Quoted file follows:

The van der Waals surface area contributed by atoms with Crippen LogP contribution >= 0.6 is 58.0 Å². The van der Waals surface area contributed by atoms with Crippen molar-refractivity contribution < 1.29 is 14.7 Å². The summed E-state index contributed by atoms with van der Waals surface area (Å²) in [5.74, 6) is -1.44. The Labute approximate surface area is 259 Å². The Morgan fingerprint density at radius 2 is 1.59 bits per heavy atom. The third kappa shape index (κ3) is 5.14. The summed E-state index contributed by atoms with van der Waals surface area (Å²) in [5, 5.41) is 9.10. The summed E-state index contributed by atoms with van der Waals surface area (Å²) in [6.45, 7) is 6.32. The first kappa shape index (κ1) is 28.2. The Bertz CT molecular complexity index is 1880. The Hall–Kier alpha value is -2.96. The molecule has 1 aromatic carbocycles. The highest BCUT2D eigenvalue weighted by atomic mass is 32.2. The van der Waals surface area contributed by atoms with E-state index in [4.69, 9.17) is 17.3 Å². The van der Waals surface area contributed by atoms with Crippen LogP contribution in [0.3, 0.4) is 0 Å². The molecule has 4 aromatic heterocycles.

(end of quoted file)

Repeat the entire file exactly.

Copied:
The van der Waals surface area contributed by atoms with Crippen LogP contribution >= 0.6 is 58.0 Å². The van der Waals surface area contributed by atoms with Crippen molar-refractivity contribution < 1.29 is 14.7 Å². The summed E-state index contributed by atoms with van der Waals surface area (Å²) in [5.74, 6) is -1.44. The Labute approximate surface area is 259 Å². The Morgan fingerprint density at radius 2 is 1.59 bits per heavy atom. The third kappa shape index (κ3) is 5.14. The summed E-state index contributed by atoms with van der Waals surface area (Å²) in [5, 5.41) is 9.10. The summed E-state index contributed by atoms with van der Waals surface area (Å²) in [6.45, 7) is 6.32. The first kappa shape index (κ1) is 28.2. The Bertz CT molecular complexity index is 1880. The Hall–Kier alpha value is -2.96. The molecule has 1 aromatic carbocycles. The highest BCUT2D eigenvalue weighted by atomic mass is 32.2. The van der Waals surface area contributed by atoms with E-state index in [4.69, 9.17) is 17.3 Å². The van der Waals surface area contributed by atoms with Crippen LogP contribution in [0.3, 0.4) is 0 Å². The molecule has 4 aromatic heterocycles.